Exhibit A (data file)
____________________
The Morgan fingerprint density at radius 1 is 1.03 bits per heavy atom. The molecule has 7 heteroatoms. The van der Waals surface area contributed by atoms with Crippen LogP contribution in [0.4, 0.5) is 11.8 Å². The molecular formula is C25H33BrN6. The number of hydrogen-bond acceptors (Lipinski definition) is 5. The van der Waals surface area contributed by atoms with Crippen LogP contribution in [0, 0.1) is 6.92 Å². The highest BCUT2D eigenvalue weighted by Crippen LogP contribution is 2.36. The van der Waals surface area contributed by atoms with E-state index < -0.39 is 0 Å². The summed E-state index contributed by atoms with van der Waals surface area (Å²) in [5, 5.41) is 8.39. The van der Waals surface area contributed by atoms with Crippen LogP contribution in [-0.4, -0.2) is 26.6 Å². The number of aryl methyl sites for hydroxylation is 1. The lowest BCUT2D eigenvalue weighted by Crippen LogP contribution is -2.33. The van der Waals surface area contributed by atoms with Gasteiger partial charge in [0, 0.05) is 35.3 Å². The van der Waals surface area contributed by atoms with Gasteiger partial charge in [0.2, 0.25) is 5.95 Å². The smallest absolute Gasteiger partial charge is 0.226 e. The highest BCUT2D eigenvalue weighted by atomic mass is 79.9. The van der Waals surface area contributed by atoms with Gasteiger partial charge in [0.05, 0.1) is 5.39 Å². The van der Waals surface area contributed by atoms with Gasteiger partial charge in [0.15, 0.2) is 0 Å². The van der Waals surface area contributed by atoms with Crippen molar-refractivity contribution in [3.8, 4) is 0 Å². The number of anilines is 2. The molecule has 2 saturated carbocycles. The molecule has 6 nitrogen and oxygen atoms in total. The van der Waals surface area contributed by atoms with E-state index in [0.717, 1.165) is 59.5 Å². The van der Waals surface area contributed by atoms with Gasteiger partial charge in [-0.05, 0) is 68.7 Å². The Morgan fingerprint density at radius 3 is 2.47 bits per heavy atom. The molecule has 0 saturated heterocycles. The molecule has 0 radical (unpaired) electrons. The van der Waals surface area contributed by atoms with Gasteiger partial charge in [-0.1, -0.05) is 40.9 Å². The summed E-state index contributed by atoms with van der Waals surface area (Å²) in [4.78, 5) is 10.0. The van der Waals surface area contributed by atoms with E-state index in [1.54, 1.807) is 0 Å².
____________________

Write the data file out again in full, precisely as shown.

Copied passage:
The Morgan fingerprint density at radius 1 is 1.03 bits per heavy atom. The molecule has 7 heteroatoms. The van der Waals surface area contributed by atoms with Crippen LogP contribution in [0.4, 0.5) is 11.8 Å². The molecular formula is C25H33BrN6. The number of hydrogen-bond acceptors (Lipinski definition) is 5. The van der Waals surface area contributed by atoms with Crippen LogP contribution in [0, 0.1) is 6.92 Å². The highest BCUT2D eigenvalue weighted by Crippen LogP contribution is 2.36. The van der Waals surface area contributed by atoms with E-state index < -0.39 is 0 Å². The summed E-state index contributed by atoms with van der Waals surface area (Å²) in [5, 5.41) is 8.39. The van der Waals surface area contributed by atoms with Crippen LogP contribution in [-0.4, -0.2) is 26.6 Å². The number of aryl methyl sites for hydroxylation is 1. The lowest BCUT2D eigenvalue weighted by Crippen LogP contribution is -2.33. The van der Waals surface area contributed by atoms with Gasteiger partial charge in [0, 0.05) is 35.3 Å². The van der Waals surface area contributed by atoms with Gasteiger partial charge in [0.2, 0.25) is 5.95 Å². The smallest absolute Gasteiger partial charge is 0.226 e. The highest BCUT2D eigenvalue weighted by atomic mass is 79.9. The van der Waals surface area contributed by atoms with Gasteiger partial charge in [0.05, 0.1) is 5.39 Å². The van der Waals surface area contributed by atoms with Gasteiger partial charge in [0.15, 0.2) is 0 Å². The van der Waals surface area contributed by atoms with Crippen molar-refractivity contribution in [3.8, 4) is 0 Å². The number of anilines is 2. The molecule has 2 saturated carbocycles. The molecule has 6 nitrogen and oxygen atoms in total. The van der Waals surface area contributed by atoms with E-state index in [0.717, 1.165) is 59.5 Å². The van der Waals surface area contributed by atoms with Gasteiger partial charge in [-0.05, 0) is 68.7 Å². The Morgan fingerprint density at radius 3 is 2.47 bits per heavy atom. The molecule has 0 saturated heterocycles. The molecule has 0 radical (unpaired) electrons. The van der Waals surface area contributed by atoms with Gasteiger partial charge in [-0.1, -0.05) is 40.9 Å². The summed E-state index contributed by atoms with van der Waals surface area (Å²) in [4.78, 5) is 10.0. The van der Waals surface area contributed by atoms with E-state index in [1.54, 1.807) is 0 Å².